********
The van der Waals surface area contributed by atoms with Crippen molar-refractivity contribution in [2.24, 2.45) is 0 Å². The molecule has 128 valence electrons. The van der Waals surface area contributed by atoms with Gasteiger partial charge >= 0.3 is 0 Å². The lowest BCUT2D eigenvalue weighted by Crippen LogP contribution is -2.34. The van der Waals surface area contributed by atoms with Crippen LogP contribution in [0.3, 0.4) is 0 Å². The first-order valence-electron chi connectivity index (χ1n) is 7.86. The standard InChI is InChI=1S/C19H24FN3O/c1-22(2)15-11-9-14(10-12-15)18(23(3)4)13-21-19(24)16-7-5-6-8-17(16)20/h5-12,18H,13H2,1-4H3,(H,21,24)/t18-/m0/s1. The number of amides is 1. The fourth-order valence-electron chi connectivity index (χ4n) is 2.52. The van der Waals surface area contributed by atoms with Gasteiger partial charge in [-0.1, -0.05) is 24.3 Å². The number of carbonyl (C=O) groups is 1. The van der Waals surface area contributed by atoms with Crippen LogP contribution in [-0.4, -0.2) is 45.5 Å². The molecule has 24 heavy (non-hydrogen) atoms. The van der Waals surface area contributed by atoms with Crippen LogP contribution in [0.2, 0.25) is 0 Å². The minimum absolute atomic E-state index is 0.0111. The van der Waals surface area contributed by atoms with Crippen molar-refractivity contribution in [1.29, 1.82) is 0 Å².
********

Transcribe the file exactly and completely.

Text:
The van der Waals surface area contributed by atoms with Crippen molar-refractivity contribution in [2.24, 2.45) is 0 Å². The molecule has 128 valence electrons. The van der Waals surface area contributed by atoms with Gasteiger partial charge >= 0.3 is 0 Å². The lowest BCUT2D eigenvalue weighted by Crippen LogP contribution is -2.34. The van der Waals surface area contributed by atoms with Crippen LogP contribution in [0.3, 0.4) is 0 Å². The first-order valence-electron chi connectivity index (χ1n) is 7.86. The standard InChI is InChI=1S/C19H24FN3O/c1-22(2)15-11-9-14(10-12-15)18(23(3)4)13-21-19(24)16-7-5-6-8-17(16)20/h5-12,18H,13H2,1-4H3,(H,21,24)/t18-/m0/s1. The number of amides is 1. The fourth-order valence-electron chi connectivity index (χ4n) is 2.52. The van der Waals surface area contributed by atoms with Gasteiger partial charge in [-0.1, -0.05) is 24.3 Å². The number of carbonyl (C=O) groups is 1. The van der Waals surface area contributed by atoms with Crippen LogP contribution in [-0.4, -0.2) is 45.5 Å². The molecule has 24 heavy (non-hydrogen) atoms. The van der Waals surface area contributed by atoms with Crippen LogP contribution in [0.2, 0.25) is 0 Å². The minimum absolute atomic E-state index is 0.0111. The van der Waals surface area contributed by atoms with Crippen molar-refractivity contribution in [1.29, 1.82) is 0 Å².